As said, every show is different so every plan varies. We need to consider how large is the ring, how many trade stands will we have, what is the layout going to be. We haven’t cancelled recently but severe rain would make us reconsider, for health and safety reasons. The whole field just becomes a quagmire. Since the land is theirs we have to consider the farmers’ and landowners’ thoughts on how the ground will hold out. We always take their advice on whether the show should go ahead or not.

Hodder-Valley-Marquee Tell us more about working with trade stands
We attract many agricultural trade stands of farm machinery dealers, vets, auction markets and so on. We also have trade stands for food and children’s activities, like bouncy castles, and a craft tent for locals to demonstrate their skills and sell their wares. Last year, in the handicraft and horticultural classes, we received 1,400 entries – from floral decorations to knitted items and cakes. It’s competitive but in a friendly fashion. There’s also a farmers’ market. To offer suppliers a good bite of the cherry we don’t have five burger stands, for example, and we try to be different by offering hog roasts and Indian food, with no two stands the same. We tend to stick to those traders who have worked with us for a long time and provide a good service.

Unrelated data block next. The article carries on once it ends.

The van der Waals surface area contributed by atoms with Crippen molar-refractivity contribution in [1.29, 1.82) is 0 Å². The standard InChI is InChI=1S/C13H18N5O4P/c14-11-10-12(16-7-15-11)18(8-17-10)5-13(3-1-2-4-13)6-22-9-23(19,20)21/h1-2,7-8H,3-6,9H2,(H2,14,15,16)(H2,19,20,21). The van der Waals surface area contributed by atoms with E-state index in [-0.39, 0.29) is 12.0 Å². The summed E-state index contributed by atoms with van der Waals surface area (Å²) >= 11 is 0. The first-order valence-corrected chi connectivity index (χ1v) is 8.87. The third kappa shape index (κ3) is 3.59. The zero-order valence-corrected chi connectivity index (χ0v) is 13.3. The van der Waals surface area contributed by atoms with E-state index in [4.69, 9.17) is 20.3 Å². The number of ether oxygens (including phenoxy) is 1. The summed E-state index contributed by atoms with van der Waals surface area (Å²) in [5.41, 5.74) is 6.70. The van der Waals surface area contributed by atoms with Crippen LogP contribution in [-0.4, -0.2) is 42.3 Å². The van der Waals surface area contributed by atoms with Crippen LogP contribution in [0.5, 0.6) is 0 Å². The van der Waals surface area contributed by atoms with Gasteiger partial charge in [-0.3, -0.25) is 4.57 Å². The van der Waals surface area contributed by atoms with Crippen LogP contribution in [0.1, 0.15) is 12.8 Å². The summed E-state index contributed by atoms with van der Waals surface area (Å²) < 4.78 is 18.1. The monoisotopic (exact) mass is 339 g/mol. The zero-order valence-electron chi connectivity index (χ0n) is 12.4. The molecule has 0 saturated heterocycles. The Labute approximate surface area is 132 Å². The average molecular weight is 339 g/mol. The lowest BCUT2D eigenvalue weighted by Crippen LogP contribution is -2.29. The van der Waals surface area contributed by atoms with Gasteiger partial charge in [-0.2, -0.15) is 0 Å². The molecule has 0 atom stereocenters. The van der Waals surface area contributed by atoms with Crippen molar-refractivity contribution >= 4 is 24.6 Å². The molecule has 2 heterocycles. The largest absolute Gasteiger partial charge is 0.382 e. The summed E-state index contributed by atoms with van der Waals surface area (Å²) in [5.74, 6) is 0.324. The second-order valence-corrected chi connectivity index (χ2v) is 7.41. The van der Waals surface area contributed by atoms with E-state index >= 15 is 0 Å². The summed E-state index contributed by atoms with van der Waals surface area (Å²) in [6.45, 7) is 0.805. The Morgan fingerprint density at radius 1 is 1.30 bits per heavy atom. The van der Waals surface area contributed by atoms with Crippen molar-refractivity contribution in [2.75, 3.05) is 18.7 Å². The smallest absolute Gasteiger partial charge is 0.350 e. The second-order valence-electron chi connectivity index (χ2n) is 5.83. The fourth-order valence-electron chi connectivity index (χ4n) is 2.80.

How does permission to run the event work?
Most farms are tenanted in this area but we’ve found that landowners (there are three different estates in the valley) and farmers are very sympathetic towards the show. Since the foot and mouth outbreak in 2001 any event with livestock has to have a foot and mouth licence. The land has to be livestock free for 28 days before the event and the site has to be inspected. This is quite a commitment for the farmers whose land we use. Cattle need animal passports and farmers must register the movement of the animals. Then we have to verify the presence of the animals at the show. New movement rules have just been announced regarding Bovine TB. This is all to ensure traceability in case of a disease outbreak.